SARS (severe acute respiratory syn)
By: Jahavier Vernon
Description of disease
- a high temperature (fever) over 38C (100.4F)
- fatigue (extreme tiredness)
- muscle pain
- loss of appetite
After these symptoms the infection will begin to affect your respiratory system (lungs and airways), leading to additional symptoms such as:
- a dry cough
- breathing difficulties
- an increasing lack of oxygen in the blood, which can be fatal in the most severe cases
How it is transmitted
- SARS is an airborne virus, which means it's spread in a similar way to colds and flu.
- The SARS virus is spread in small droplets of saliva coughed or sneezed into the air by an infected person. If someone else breathes in the droplets they can become infected.
- SARS can also be spread indirectly if an infected person touches surfaces, such as door handles, with unwashed hands. Someone who touches the surface may also become infected.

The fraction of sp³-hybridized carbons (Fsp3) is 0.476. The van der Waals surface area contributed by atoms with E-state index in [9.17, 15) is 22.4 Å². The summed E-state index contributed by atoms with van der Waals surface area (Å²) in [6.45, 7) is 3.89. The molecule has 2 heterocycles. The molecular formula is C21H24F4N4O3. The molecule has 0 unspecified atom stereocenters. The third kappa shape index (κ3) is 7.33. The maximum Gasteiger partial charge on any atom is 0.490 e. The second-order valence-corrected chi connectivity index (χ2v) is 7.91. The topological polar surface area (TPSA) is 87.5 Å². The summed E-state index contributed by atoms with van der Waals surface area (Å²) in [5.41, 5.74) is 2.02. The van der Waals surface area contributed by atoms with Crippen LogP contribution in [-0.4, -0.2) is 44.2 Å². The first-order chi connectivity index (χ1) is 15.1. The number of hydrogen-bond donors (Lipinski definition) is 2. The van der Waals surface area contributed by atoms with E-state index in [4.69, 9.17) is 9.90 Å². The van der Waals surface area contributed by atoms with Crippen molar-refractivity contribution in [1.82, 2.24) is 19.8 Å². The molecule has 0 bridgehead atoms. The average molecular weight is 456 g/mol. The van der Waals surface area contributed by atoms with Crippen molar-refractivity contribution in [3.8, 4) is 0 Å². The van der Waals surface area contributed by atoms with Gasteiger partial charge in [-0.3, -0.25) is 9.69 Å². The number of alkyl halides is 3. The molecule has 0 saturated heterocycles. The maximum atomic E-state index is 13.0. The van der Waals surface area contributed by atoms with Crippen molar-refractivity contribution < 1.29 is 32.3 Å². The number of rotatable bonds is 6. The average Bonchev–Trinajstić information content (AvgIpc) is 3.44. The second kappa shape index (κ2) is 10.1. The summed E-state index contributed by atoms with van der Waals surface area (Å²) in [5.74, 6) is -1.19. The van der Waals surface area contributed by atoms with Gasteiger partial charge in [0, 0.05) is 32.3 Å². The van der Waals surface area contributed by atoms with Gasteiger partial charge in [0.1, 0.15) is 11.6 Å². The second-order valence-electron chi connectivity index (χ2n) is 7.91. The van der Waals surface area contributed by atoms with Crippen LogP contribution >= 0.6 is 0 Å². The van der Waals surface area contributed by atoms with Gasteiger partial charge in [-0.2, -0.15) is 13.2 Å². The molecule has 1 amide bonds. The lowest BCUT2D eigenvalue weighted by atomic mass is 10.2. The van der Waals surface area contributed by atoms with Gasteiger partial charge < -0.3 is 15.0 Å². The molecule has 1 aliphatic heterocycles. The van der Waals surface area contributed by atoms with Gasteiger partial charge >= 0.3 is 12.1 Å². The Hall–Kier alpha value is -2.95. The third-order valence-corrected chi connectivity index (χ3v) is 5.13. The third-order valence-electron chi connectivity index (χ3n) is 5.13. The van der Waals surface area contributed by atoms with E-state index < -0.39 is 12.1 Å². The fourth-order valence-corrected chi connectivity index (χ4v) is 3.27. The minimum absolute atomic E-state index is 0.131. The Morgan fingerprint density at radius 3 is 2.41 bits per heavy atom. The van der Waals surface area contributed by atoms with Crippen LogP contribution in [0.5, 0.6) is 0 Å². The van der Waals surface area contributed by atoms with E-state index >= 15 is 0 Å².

- The SARS virus may also be spread through an infected person’s feces (stools). For example, if they don't wash their hands properly after going to the toilet, they may pass the infection on to others.
There's currently no cure for SARS but research to find a vaccine is ongoing.
A person suspected of having SARS should be admitted to hospital immediately and kept in isolation under close observation.
Treatment is mainly supportive and may include:
- assisting with breathing using a ventilator to deliver oxygen
- antibiotics to treat bacteria that cause pneumonia
- antiviral medications
- high doses of steroids to reduce swelling in the lungs